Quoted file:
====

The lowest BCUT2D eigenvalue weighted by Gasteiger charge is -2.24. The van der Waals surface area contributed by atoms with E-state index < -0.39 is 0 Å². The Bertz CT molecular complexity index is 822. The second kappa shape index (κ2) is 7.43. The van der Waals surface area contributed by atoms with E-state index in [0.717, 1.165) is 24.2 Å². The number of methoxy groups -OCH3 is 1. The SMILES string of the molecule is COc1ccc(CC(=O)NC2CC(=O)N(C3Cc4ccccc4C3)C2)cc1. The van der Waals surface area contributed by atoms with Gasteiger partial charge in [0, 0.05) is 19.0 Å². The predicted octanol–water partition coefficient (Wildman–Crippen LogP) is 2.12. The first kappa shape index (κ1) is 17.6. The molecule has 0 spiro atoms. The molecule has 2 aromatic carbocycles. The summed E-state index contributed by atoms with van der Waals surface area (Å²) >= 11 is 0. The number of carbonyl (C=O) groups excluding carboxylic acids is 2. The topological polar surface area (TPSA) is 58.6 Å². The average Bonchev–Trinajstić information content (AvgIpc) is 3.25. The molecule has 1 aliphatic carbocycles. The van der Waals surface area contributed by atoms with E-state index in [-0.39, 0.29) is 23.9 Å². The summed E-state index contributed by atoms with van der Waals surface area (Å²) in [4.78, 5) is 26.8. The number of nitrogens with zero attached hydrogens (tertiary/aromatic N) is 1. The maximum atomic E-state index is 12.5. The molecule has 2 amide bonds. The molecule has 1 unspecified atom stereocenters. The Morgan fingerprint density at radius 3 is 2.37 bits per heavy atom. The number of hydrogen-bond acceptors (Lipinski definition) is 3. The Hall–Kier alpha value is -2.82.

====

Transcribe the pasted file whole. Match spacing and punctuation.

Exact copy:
The lowest BCUT2D eigenvalue weighted by Gasteiger charge is -2.24. The van der Waals surface area contributed by atoms with E-state index < -0.39 is 0 Å². The Bertz CT molecular complexity index is 822. The second kappa shape index (κ2) is 7.43. The van der Waals surface area contributed by atoms with E-state index in [0.717, 1.165) is 24.2 Å². The number of methoxy groups -OCH3 is 1. The SMILES string of the molecule is COc1ccc(CC(=O)NC2CC(=O)N(C3Cc4ccccc4C3)C2)cc1. The van der Waals surface area contributed by atoms with Gasteiger partial charge in [0, 0.05) is 19.0 Å². The predicted octanol–water partition coefficient (Wildman–Crippen LogP) is 2.12. The first kappa shape index (κ1) is 17.6. The molecule has 0 spiro atoms. The molecule has 2 aromatic carbocycles. The summed E-state index contributed by atoms with van der Waals surface area (Å²) >= 11 is 0. The number of carbonyl (C=O) groups excluding carboxylic acids is 2. The topological polar surface area (TPSA) is 58.6 Å². The average Bonchev–Trinajstić information content (AvgIpc) is 3.25. The molecule has 1 aliphatic carbocycles. The van der Waals surface area contributed by atoms with E-state index in [-0.39, 0.29) is 23.9 Å². The summed E-state index contributed by atoms with van der Waals surface area (Å²) in [4.78, 5) is 26.8. The number of nitrogens with zero attached hydrogens (tertiary/aromatic N) is 1. The maximum atomic E-state index is 12.5. The molecule has 2 amide bonds. The molecule has 1 unspecified atom stereocenters. The Morgan fingerprint density at radius 3 is 2.37 bits per heavy atom. The number of hydrogen-bond acceptors (Lipinski definition) is 3. The Hall–Kier alpha value is -2.82.